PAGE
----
So even in the guest suite off the entry, the decor shows a lot of love for SoCal companies. Naber turned the awkward space under the stairs into a dressing area. There’s a unique planter from Carmen Ellis, a bench from Saffron + Poe, and hooks from The Garage Collective— all women-owned small businesses.
Some big brands represent as well, in a handful of furnishings from Blu Dot, tables and accessories from CB2, and office file cabinets from Ikea.
“I love to find one-of-a-kind pieces, but it doesn’t mean you can’t add personality with budget-friendly items, too,” Naber says. “It’s all about knowing where you want to splurge and where it makes sense to save.”
Musa and Silverstein’s third-floor bedroom and bathroom suite represents the former. The space is meant to be a retreat in every sense of the word, so Naber selected light woods and a soothing palette that create a Zen vibe. Woodworker Josh Rice built the 20-foot wood-slat wall using one-inch raw maple boards. The wall opposite looks out over a canyon to the east. And the en suite bath includes a soaking tub that sits in front of a large picture window.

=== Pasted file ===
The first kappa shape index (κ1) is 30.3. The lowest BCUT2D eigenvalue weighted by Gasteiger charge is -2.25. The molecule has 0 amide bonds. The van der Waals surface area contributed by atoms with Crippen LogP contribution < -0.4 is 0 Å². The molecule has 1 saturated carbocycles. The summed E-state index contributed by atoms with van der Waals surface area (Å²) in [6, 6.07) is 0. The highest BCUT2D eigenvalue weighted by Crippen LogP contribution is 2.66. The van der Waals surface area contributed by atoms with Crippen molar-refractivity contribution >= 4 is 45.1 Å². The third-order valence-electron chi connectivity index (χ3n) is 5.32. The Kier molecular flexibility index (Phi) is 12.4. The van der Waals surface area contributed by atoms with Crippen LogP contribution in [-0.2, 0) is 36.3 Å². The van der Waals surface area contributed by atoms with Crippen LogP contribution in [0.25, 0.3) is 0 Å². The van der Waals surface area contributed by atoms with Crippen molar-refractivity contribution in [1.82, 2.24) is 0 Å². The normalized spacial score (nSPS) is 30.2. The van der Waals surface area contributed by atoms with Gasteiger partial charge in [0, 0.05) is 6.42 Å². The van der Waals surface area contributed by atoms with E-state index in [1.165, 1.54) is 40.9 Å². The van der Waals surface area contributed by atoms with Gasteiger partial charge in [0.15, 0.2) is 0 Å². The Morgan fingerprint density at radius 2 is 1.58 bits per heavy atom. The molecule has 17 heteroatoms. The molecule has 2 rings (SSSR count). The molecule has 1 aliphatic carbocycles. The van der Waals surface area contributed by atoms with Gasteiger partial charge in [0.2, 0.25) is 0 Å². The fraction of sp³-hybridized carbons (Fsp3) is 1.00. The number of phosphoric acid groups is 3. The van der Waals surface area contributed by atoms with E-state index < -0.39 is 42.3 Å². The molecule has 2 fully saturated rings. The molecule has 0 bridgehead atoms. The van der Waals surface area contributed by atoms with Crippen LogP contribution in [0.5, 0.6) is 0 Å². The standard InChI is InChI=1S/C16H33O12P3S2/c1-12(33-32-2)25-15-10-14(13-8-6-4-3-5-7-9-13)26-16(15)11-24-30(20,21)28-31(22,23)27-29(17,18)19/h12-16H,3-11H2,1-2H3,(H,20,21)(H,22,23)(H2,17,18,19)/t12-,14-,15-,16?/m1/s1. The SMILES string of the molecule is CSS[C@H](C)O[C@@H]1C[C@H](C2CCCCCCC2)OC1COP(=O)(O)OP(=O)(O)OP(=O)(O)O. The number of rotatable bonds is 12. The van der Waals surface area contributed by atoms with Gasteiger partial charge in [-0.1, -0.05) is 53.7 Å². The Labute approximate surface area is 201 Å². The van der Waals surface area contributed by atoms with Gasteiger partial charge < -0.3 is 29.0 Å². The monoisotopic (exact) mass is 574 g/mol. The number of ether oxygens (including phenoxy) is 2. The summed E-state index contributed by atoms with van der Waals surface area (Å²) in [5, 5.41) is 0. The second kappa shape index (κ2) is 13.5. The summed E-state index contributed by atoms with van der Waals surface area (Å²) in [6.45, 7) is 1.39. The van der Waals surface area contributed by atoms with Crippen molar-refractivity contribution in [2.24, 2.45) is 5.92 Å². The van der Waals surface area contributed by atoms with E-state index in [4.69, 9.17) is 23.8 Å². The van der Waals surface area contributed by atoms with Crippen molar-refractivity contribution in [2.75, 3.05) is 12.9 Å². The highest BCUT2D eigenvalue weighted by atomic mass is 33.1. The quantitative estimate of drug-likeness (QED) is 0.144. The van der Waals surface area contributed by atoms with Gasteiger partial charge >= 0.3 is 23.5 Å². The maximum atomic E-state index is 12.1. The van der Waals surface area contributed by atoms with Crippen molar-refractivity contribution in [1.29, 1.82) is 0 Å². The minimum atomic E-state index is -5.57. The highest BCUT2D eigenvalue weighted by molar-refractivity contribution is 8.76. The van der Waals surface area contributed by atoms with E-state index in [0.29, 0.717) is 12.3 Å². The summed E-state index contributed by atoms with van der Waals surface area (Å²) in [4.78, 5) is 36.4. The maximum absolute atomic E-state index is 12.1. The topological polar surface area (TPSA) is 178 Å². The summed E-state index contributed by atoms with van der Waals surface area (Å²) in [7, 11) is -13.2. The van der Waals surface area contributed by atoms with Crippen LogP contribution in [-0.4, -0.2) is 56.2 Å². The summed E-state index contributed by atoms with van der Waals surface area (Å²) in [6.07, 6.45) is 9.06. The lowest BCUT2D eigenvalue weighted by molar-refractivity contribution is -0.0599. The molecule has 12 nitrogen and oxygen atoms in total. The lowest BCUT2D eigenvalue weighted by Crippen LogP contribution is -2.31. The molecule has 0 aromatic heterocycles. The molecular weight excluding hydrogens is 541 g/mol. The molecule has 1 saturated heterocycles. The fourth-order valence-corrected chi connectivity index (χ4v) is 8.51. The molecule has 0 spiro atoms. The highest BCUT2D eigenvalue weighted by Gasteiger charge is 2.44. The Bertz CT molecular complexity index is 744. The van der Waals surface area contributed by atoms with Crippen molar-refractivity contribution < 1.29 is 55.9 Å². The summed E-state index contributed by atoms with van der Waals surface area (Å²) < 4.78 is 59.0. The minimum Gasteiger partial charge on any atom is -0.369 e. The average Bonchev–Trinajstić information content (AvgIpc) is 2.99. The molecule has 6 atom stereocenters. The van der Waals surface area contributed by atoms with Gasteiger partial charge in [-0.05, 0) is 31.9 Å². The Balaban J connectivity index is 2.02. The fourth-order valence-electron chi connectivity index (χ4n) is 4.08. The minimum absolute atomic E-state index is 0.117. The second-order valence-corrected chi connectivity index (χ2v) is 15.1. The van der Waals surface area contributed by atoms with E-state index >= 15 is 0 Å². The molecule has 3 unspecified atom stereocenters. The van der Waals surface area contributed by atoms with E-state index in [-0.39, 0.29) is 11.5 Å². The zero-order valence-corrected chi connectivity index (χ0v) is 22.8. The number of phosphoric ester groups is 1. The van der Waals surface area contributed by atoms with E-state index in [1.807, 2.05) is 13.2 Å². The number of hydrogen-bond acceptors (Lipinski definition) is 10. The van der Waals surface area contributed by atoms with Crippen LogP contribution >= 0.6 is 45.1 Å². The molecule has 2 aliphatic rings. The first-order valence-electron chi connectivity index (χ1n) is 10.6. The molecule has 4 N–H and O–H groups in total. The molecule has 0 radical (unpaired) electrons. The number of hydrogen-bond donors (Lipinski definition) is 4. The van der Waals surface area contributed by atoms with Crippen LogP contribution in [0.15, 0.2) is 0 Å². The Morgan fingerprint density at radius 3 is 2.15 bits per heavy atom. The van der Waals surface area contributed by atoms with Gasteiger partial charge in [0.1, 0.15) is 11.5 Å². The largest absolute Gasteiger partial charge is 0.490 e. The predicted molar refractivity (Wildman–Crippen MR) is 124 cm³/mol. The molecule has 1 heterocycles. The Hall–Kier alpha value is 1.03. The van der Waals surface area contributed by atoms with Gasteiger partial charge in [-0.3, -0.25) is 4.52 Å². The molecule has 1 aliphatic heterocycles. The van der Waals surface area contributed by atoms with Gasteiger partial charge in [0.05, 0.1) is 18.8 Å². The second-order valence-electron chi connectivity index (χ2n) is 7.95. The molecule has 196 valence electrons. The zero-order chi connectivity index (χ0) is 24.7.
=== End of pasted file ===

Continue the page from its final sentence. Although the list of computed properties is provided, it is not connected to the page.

“Our bedroom and bathroom are light-filled and peaceful,” Musa says. “They feel secluded from the rest of the house, a place where I can truly recharge.”
But when it’s time to energize, that’s what the office on the second floor is for. The couple already owned the vivid rug, so Naber designed around it. The blue-dotted wall complements the cobalt sofa, and the wall-to-wall desk, built by Rice, provides space for Musa and Silverstein.
The bookshelves Naber found for the office might be Musa’s favorite, considering that the couple has moved ten times. “This sounds silly,” she says, “but I was excited that Abbie created a space for our books. We’ve been moving boxes of books for years; it feels good to have a place where we can finally unpack them.”
Though the couple moved in last summer, they’ve been unable to use the house the way they’d intended—to entertain and host friends and family. They started the outside build this year by adding a patio dining area, but they have yet to use it with guests.
“We’re ready to share all this with others,” Musa says. “We’re ready for Iza’s grandparents to stay, and to give friends a place to crash when they visit San Diego. Maybe this year.”